In order only to have the genuine political elite ascend in the democratic game of truth telling, the parrhēsiast speaks at a very high but uncertain risk which might include ostracism or death penalty. The parrhēsiast should therefore find what he wants to say so important that he is willing to risk his life in order to frankly say what he finds to be the truth; an institutional check that one would think discourages most people from addressing the assembly. This is why courage is needed in order to engage in the practice of truth-telling.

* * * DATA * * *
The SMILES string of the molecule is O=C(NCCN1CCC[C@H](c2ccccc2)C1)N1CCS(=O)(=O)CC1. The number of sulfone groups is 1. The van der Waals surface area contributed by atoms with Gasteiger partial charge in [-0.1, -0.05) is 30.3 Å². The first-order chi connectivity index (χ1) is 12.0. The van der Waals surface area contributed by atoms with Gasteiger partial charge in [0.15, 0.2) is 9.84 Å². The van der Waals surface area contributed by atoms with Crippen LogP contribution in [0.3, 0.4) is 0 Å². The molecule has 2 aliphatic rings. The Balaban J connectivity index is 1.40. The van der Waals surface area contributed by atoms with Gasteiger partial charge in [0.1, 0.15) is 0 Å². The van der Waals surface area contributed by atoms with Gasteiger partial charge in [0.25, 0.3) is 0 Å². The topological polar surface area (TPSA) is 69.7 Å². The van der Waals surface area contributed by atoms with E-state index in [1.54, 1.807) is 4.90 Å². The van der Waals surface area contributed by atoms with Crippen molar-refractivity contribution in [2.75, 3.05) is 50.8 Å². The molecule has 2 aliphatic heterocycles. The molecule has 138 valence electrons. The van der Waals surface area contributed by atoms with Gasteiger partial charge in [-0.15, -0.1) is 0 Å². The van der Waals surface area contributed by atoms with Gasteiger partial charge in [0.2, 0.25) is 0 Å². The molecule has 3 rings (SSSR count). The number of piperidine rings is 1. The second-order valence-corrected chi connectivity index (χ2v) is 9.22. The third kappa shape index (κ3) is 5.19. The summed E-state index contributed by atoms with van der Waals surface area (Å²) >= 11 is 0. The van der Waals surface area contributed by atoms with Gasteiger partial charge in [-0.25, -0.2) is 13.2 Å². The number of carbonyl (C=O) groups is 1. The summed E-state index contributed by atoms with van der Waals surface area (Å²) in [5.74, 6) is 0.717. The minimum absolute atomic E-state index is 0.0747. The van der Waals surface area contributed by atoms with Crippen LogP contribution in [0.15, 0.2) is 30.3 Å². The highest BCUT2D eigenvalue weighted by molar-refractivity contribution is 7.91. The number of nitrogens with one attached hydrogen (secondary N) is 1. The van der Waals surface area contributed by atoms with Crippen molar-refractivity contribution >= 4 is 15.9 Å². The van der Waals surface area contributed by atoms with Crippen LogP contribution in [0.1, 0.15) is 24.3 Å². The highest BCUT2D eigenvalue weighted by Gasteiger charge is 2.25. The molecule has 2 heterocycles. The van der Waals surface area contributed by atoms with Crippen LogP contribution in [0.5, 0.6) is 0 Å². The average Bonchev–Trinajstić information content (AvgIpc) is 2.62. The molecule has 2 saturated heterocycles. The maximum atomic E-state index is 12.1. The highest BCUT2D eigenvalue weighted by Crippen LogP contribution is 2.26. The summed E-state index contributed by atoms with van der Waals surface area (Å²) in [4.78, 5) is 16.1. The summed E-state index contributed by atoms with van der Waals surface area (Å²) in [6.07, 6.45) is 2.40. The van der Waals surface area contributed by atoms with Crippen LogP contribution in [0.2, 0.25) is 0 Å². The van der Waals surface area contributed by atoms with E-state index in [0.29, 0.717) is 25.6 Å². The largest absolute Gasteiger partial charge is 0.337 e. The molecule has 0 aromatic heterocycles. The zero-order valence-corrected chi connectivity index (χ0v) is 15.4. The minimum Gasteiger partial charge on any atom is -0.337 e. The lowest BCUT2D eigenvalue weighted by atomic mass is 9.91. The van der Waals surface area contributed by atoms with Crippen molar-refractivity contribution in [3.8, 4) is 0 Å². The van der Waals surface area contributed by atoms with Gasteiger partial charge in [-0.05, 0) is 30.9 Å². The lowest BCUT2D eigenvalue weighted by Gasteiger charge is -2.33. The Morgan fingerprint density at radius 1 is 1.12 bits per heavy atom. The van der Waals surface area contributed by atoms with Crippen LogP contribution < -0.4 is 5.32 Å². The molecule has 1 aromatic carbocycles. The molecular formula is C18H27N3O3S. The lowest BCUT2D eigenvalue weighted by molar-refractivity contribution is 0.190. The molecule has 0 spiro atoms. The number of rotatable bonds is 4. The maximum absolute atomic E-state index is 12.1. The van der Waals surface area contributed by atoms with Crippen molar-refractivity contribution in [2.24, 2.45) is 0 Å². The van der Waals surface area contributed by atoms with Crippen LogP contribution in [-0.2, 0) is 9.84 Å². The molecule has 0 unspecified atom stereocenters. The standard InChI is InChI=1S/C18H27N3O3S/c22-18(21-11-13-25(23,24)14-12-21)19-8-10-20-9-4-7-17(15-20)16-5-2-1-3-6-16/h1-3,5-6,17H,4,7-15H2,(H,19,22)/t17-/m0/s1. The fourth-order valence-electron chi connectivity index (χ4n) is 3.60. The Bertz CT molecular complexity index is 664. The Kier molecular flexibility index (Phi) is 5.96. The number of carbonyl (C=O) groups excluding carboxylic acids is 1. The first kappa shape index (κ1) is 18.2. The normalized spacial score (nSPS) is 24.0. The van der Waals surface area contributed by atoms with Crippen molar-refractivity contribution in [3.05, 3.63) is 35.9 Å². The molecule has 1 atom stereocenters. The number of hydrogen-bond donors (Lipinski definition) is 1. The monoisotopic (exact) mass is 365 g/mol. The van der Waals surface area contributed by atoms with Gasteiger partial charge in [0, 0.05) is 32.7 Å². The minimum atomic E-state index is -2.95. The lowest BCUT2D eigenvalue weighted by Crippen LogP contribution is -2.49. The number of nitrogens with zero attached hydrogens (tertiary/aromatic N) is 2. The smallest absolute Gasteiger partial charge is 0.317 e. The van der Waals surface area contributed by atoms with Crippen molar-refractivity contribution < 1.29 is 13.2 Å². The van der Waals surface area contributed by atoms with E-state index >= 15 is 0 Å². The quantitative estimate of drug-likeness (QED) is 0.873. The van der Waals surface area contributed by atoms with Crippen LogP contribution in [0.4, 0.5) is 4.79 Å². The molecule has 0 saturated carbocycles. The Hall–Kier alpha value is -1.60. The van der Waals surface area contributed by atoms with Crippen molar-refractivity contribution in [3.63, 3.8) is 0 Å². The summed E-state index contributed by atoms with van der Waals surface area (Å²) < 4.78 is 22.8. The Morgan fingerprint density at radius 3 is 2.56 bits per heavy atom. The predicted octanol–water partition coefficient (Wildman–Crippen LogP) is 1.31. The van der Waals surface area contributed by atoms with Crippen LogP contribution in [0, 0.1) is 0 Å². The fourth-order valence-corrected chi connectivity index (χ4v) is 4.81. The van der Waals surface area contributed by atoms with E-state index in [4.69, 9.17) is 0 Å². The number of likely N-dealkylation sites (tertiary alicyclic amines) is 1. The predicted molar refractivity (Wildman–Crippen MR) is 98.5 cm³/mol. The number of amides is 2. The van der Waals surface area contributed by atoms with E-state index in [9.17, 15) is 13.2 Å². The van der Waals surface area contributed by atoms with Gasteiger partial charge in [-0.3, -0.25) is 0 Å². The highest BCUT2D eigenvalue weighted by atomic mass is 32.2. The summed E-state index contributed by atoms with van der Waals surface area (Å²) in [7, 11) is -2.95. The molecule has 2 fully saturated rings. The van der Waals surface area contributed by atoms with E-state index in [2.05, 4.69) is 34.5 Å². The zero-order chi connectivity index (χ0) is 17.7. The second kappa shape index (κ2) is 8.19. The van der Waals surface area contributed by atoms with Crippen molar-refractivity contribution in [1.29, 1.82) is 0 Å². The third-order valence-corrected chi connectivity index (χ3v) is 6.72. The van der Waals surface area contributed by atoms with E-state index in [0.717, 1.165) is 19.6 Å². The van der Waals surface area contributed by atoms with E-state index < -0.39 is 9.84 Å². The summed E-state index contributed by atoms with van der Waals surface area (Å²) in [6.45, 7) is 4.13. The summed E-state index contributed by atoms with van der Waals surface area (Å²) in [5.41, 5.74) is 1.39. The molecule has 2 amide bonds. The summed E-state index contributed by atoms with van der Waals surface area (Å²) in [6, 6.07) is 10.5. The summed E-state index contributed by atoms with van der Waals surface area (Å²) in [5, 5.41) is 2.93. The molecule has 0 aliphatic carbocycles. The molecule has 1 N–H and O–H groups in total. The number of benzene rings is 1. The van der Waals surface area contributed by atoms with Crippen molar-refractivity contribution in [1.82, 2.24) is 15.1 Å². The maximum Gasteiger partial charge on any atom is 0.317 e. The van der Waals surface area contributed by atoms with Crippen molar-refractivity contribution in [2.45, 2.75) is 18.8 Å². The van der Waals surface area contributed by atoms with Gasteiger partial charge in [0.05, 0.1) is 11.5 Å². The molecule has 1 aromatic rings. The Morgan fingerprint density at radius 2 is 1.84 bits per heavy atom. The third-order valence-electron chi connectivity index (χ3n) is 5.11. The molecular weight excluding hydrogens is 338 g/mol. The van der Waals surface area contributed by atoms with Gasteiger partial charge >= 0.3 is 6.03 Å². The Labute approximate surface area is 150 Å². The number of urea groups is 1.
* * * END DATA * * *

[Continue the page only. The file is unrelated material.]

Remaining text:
The problem is, however, that after the death of Pericles the institutional check of the risk of truth-telling no longer was perceived as successful. The core of the critique of the fourth and fifth century B.C, but also more generally of the ancient democratic institutional framework characterized by parrēsia, is, according to Foucault, that it cannot discriminate between “good” and “bad” parrēsia. That is, the political practice of parrēsia can be misused by the good rhetorician or the demagogue through flattery or “false truth-telling.”1 The problem is that the institutional framework of democracy, constituted in order to have the elite ascend, allows all good speakers to ascend; also those who do not have the extraordinary qualities of Pericles. The game of truth-telling can therefore not distinguish between the rhetorician and the parrēsiast. At least, Foucault points out, this seems to have appeared as a problem for the Greeks after the death of Pericles. A more contemporary formulation of the problem is that of populism: those who have the ability to charm the assembly will be able to take charge of the city.